Catch-up meetings should feel relaxed and friendly, not stiff and formal. To create a comfortable atmosphere, start with a fun or interesting question, a joke, a compliment, or a personal story that relates to the topic of the meeting. You can also talk about their hobbies or what kind of shows/movies they watch.
You can start with a virtual icebreaker if the meeting is online. It helps the participants warm up and engage better in the conversation.
Be a good listener
One of the most underrated practices for running effective catch-up meetings is to be a good listener. When someone is speaking, give them your full attention and avoid interrupting or rushing their answer.
Instead of thinking about what you’ll say next, try to understand what the other person is saying and how they feel. Make them feel valued and heard so they feel comfortable and open up without hesitation.
You can also show that you’re listening by nodding, smiling, making eye contact, and using verbal cues.
Offer your support
Catch-up meetings present a great opportunity to offer your support to your team. Praise their achievements, recognize their efforts, and celebrate their wins. All this can significantly motivate them, boost their morale, and create a positive work environment.
Ask in what ways you can support them. Are there any specific areas where they need your help? Be receptive to constructive criticism, and treat their concerns respectfully instead of defensively. Show the willingness to work together toward a solution.
Ask for their honest opinions and suggestions on improving team dynamics and coherence. Are they happy with the level of connection and collaboration in the team?
Additionally, introduce the idea of having team-building exercises and activities. Make sure to steer the conversation away from any gossip or bad-mouthing.
Review current progress
Use catch-up meetings to evaluate the progress of current tasks. Talk about them and their deadlines, and see how everyone is doing. Understand how the team copes with their workload and responsibilities.
Reviewing current progress during meetings helps spot weak areas that require more attention and work. Change your approach accordingly to find the best solution.
Give and take feedback
Feedback is the catalyst that sparks improvement. And catch-up meetings are an excellent opportunity to give and take feedback from your team members.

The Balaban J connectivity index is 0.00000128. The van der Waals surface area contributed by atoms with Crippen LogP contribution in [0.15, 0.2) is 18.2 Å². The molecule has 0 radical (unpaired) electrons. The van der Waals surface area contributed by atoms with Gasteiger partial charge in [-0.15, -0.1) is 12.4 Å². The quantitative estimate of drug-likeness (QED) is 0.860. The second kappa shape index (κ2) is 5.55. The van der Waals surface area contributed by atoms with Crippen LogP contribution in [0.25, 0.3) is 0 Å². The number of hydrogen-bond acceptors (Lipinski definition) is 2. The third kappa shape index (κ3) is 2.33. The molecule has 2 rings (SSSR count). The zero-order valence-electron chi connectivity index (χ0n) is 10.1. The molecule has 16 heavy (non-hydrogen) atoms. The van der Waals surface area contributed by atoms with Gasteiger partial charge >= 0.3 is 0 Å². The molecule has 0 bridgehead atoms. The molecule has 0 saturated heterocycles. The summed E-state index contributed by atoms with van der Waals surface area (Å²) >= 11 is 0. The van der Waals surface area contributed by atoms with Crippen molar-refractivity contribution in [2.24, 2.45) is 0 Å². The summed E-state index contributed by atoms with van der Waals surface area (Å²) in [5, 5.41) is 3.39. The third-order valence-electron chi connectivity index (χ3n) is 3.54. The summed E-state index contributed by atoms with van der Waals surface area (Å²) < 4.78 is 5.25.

You can tell them what you think they are doing great and what areas they need to improve. Conversely, they can share their feedback on your work. Ask them if they feel the communication within the team is going well. If not, how can it be improved?
Remember to be specific, constructive, and respectful when giving and taking feedback. Avoid being vague, harsh, or personal.
Set up a meeting cadence
It’s important to have a meeting cadence for catch-up meetings, so your team knows how often and when they will happen. Choose a frequency your team feels comfortable with, such as weekly, biweekly, or monthly.
With a meeting cadence, you create a consistent and predictable rhythm for your catch-up meetings. It helps the team plan, prepare well, and avoid conflicts or delays. It also helps your team members anticipate and look forward to the meetings.
Catch-up meeting agenda template
Even though catch-up meetings are not usually structured, you can still use a simple template to ensure you don’t miss any key points.
Here’s a meeting agenda template for your next catch-up meeting. Edit it based on your needs:
Subject - Bi-Weekly catch-up meeting
Share how you feel about your work since the last meeting. What has been energizing, challenging, rewarding, or disappointing for you? How are you coping with your workload and responsibilities?
Assess the current state of your team relationships. What is your team doing well? Where are they facing difficulties? How can you improve your collaboration and communication with your team members?
Personal life updates
Share what’s new in your life outside of work. Have you experienced any major events or changes recently? How are they affecting you? How can you balance your personal and professional life?
Support and Feedback
Give and take feedback on your work, achievements, and areas of improvement. Express your gratitude and appreciation for the positive aspects of your work. Discuss what kind of support you need or can offer to make your work better and more engaging.
Catch-up meetings are essential for keeping your team engaged, productive, and connected.
Following the best practices outlined in this article will help make these meetings effective and productive for everyone involved.
Don't forget, these meetings are more than work; they are a chance to create a strong sense of community where everyone's voice and contributions matter.
So, find a comfy spot, grab some coffee, and catch up with your team. You might discover something new and unique about your coworkers or even yourself!